A night of the shy aurora

Yesterday, we posted that a G2 (moderate) geomagnetic storm watch was in place for 04-05 December. This storm watch was issued by the National Oceanic and Atmospheric Agency who are responsible for space weather forecasts in the US, and was the result of a recurrent coronal hole. This coronal hole was the source of a high speed stream of solar wind that gave us UK aurora sightings back at the start of November. With a G2 storm, we expect that aurora may be visible from across swathes of the northern UK – local conditions permitting.

Local conditions

This is always a problem for the UK. Even the best aurora display can be scuppered by bad weather and a bright moon. Both of which we had last night. Cloud covered much of the north of the UK and we were only one night past a “super moon”. But all was not lost, some clear patches were to be found – especially on the north East coast.

Where was the aurora seen from?

Unfortunately, last night wasn’t quite what we’d hoped for. Activity levels did not reach G2 storm levels, though they did reach G1 (minor). More on that below. We issued a yellow alert at 7:30pm last night from our Crooktree magnetometer (and even a little earlier from our Shetland magnetometer) and this slightly elevated level was recorded for the next few hours. With a yellow alert, we expect that aurora might be visible on camera from Scotland and perhaps the north of England.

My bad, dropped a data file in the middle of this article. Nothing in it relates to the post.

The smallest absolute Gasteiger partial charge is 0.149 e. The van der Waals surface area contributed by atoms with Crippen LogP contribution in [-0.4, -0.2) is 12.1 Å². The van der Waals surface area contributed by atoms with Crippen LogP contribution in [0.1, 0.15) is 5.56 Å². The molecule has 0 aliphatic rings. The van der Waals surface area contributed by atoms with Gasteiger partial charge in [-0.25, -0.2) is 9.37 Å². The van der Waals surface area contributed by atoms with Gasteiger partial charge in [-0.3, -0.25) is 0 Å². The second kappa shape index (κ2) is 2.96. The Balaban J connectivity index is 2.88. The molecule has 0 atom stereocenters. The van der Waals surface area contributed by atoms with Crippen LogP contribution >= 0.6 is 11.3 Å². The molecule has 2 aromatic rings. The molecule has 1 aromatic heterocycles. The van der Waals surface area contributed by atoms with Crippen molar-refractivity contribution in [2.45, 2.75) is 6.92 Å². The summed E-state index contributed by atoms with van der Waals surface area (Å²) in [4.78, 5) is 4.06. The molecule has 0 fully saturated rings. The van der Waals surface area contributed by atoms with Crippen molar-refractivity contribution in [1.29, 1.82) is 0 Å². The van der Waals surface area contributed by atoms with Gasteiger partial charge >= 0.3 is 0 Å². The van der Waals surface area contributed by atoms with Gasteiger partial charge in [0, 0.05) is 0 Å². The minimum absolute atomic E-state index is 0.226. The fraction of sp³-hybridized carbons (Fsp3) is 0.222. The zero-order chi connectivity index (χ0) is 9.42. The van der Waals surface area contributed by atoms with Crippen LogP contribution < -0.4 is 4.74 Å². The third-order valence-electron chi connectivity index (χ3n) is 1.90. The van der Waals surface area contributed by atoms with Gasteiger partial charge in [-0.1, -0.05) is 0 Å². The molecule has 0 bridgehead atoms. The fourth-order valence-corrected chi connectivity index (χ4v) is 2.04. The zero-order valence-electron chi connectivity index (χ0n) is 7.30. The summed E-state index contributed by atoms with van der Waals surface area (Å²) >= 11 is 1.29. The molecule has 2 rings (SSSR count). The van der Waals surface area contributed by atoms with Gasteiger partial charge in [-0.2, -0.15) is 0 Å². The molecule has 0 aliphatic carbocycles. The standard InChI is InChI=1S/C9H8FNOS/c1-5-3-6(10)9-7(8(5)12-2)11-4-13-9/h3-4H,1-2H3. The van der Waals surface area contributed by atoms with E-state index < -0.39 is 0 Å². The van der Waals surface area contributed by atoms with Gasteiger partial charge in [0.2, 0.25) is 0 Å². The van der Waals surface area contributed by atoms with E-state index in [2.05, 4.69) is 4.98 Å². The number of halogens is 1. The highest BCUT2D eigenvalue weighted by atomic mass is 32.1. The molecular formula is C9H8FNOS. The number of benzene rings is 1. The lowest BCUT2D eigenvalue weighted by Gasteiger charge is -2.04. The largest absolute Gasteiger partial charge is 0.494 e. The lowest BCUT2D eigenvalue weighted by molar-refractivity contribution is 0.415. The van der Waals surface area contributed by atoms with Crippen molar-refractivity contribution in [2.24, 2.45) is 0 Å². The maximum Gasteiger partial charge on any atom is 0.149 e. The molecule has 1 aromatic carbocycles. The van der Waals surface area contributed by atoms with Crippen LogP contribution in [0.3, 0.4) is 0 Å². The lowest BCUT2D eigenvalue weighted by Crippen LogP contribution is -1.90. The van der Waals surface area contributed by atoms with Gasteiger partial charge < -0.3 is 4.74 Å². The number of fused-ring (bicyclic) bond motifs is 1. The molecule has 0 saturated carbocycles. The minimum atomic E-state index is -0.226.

Saltburn, north Yorkshire, England, UK

Stirling, Scotland, UK

Wooler, north Northumberland, England, UK

Whitley Bay (near Newcastle-upon-Tyne), England, UK

What happened to the G2?

A bit of bad timing unfortunately! As the graphs below show the solar wind just didn’t want to “play ball”. During the early evening we had a period of southward (negative) Bz but the solar wind speed was fairly low. When the solar wind speed started to increase (as a a result of that coronal hole), Bz flips positive. Not good! It then remains positive until around midnight – by which time the UK has started moving away from the brightest part of the aurora.

Solar wind/IMF data for 04-05 Dec 2017 from DSCOVR satellite. NOAA/NASA

So how about tonight?

Conditions at the moment are very good. Bz is mostly southward (though is flipping between northward and southward) and the solar wind speed is up. Aurora is very likely to be seen from our friends in the southern hemisphere (depending upon local conditions). If Bz can stay southward and the solar wind speed remains high until this evening, then we have a good shot at seeing the aurora here in the UK. The British Geological Survey, for example, are predicting active conditions for the next day or two: